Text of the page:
In the summer of 1981 a combination of spiralling unemployment and racial tension had led to riots in Brixton, Birmingham, Leeds and Liverpool, the number out of work had risen to 2.5 million, while The Specials’ haunting anthem Ghost Town topped the charts highlighting the sense of sheer desperation across much of the country.
Things weren’t going much better in the cricket either with England, having lost the three-match ODI series against the Aussies, trailing 1-0 after the first Ashes test at Trent Bridge as the pressure grew on captain Ian Botham - if ever a nation needed a sporting lift it was now, but few could have foreseen just what the next few weeks would deliver.
The Australians arrived in England for their ’81 Ashes tour without batsman and captain Greg Chappell, who had decided to take a break from cricket due to family commitments, with Kim Hughes leading the tourists in his absence.
And with Terry Alderman taking 4/68 in England’s first innings, and then 5/62 in the second the Aussies convincingly won their first test at Trent Bridge since the ‘Invincibles’ Tour of 1948, there was even talk of a series whitewash.
Although the second Test ended in a draw the result did little to revive England’s spirits, especially those of their beleaguered skipper who endured the ignominy of scoring a pair at Lord’s and as he walked up to the Members Pavilion the silence he was greeted with was deafening.
As a result the English selectors decided to replace Botham as skipper and recalled Mike Brearley to the captaincy, a move which proved to be a masterstroke and changed pretty much everything for the remainder of that summer.
Initially, though, it looked like a case of more of the same as, in the Third Test at Headingly, Australia made 401, before ripping through the English batting line-up to dismiss them for just 174; needless to say Australian skipper Kim Hughes had little hesitation in asking the hosts to follow on.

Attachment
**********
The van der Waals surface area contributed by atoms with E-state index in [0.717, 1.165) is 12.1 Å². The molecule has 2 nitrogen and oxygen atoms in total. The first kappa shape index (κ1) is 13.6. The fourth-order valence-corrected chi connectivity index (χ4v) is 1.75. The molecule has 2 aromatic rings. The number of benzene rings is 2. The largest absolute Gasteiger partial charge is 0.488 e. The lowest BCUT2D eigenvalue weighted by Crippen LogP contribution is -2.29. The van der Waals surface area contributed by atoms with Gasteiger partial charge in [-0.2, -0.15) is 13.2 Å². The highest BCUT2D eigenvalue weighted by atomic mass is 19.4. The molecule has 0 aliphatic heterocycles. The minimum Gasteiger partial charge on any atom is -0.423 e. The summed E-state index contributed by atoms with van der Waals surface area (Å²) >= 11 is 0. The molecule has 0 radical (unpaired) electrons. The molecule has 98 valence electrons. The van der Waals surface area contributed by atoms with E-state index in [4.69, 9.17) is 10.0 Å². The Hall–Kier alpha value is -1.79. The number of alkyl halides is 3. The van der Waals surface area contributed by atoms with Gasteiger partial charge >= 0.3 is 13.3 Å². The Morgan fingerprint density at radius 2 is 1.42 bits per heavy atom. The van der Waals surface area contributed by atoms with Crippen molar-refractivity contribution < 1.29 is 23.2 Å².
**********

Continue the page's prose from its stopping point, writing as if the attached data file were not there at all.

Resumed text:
Such was England’s plight that when they found themselves 135/7 in their second innings, bookmakers Ladbrokes were offering odds of 500-1 for them to do the unthinkable and win the match – a price which, as legend would have it, some of the players actually decided to take.
Relieved of his duties as captain, Botham played with the shackles off and took out the frustrations of the first two Tests on the Australian bowlers, making 149 not out and England made 356; leaving the Australians needing 130 to win the match.
Bowling like a man possessed England paceman Bob Willis, sensing that his England Test career could be on the line, charged in and made light work of an Australian outfit who needed a pretty modest target to all but seal the series.
Willis took eight wickets for 43 and ensured Australia fell short of their total by just 18 runs, eventually being bowled out for 111; only the second time ever in the history of Test cricket that a side that has followed on end up winning the game.
The Australians were so demoralised by the defeat at Headingley that they lost the next Test at Birmingham, with Botham taking an incredible five wickets for 11 runs with the ball in the second innings as England squeaked home by just 29 runs to lead the six-game series 2-1.
In the fifth Test at Old Trafford Botham overcame the disappointment of a first innings duck to score 118 runs in his second visit to the crease while also taking a further five wickets for 116 runs ably assisted by that man Willis again who chipped-in with seven as England took an unassailable and hugely unpredicted 3-1 series lead.
With the Sixth Test at the Oval ending in a draw England had done the unthinkable and come back from the sporting dead to clinch the Ashes in the most remarkable way imaginable while the country had a new hero to lift the nations’ spirits just when it needed it most.
The 1981 Ashes series had witnessed a spectacular resurrection in the career of Botham, and the fortunes of the English team while still inspiring players today ahead of each meeting with the old enemy of Australia.